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Thomas Hardy - What Hardy's Poetry Means To Me Sample Answer

“What Thomas Hardy’s poetry means to me.”  Write an essay in response to the above title.  Your essay should include a discussion of his themes and the way he expresses them. Support the points you make by reference to the poetry on your course. (2006)

Thomas Hardy’s poetry, I believe, invokes a largely emotional response. It is also educational and contextualises the time in which he was writing. Hardy’s life in England in the late 1800’s and early 1900’s is explored through his poetry . It is widely known that Hardy was a succesful novelist as well at this time. His expression of ideas through imagery and language is strong and resonates with the reader.

In ‘Drumer Hodge’ Hardy explores themes of loss and honour. His appreciations those lost in the war saddens him as he feels they may not be remembered. Drummer Hodge, the charcater in this poem, is buried ‘uncoffined’. This is a chilling and almost barbaric image and outlines the devastation war can bring. The image Hardy is mainly depicting in this poem is that Hodge is just another, insignificant, Drummer lost in the war. As the poem moves on to broader scenes, so does the general theme. Hardy explains that where they ‘throw’ Hodge’s body it now grows under ‘some Southern tree’. He finalises his poem with a wonderful image of where ‘strage-eyed constellations reign’ and how Hodges’ stars are now eternal. I found this poem particularly resonated with me as it begins with such a harrowing image and ends on one that is so pleasant and un-earthly.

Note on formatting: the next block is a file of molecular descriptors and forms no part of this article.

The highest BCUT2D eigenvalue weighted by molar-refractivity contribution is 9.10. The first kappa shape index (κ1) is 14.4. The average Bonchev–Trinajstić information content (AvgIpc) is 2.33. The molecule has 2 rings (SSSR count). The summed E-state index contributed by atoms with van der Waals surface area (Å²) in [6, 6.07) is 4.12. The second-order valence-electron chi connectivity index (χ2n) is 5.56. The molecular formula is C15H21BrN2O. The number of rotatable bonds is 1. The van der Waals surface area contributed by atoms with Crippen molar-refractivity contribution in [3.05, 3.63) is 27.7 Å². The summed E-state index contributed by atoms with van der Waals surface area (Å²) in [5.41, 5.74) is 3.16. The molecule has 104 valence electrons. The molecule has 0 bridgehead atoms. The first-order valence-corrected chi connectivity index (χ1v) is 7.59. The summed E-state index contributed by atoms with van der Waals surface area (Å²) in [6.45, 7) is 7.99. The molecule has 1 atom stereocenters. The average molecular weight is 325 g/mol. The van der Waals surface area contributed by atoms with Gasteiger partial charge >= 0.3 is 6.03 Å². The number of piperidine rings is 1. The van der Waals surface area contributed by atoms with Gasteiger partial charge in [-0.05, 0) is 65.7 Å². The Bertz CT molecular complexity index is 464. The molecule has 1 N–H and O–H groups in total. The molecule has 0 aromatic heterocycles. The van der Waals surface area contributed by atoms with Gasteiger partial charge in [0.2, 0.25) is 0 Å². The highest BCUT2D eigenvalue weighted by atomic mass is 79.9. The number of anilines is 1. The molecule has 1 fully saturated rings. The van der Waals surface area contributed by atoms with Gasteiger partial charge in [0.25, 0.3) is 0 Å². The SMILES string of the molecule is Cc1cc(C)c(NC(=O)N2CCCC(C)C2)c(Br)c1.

‘The Self Unseeing’ is a poem which depicts the theme of childhood. In many texts, this theme concerns itself with loss of innocence and often a fragmentation of self through growing into maturity. Hardy uses a smiliar structure to ‘Drummer Hodge’ here, like the former poem he begins with morose and intimidating images of death. The final line of the first stanza, ‘Where the dead feet walk in’ gives the reader a chilling sense of the dead come to life, or the presence of gh...

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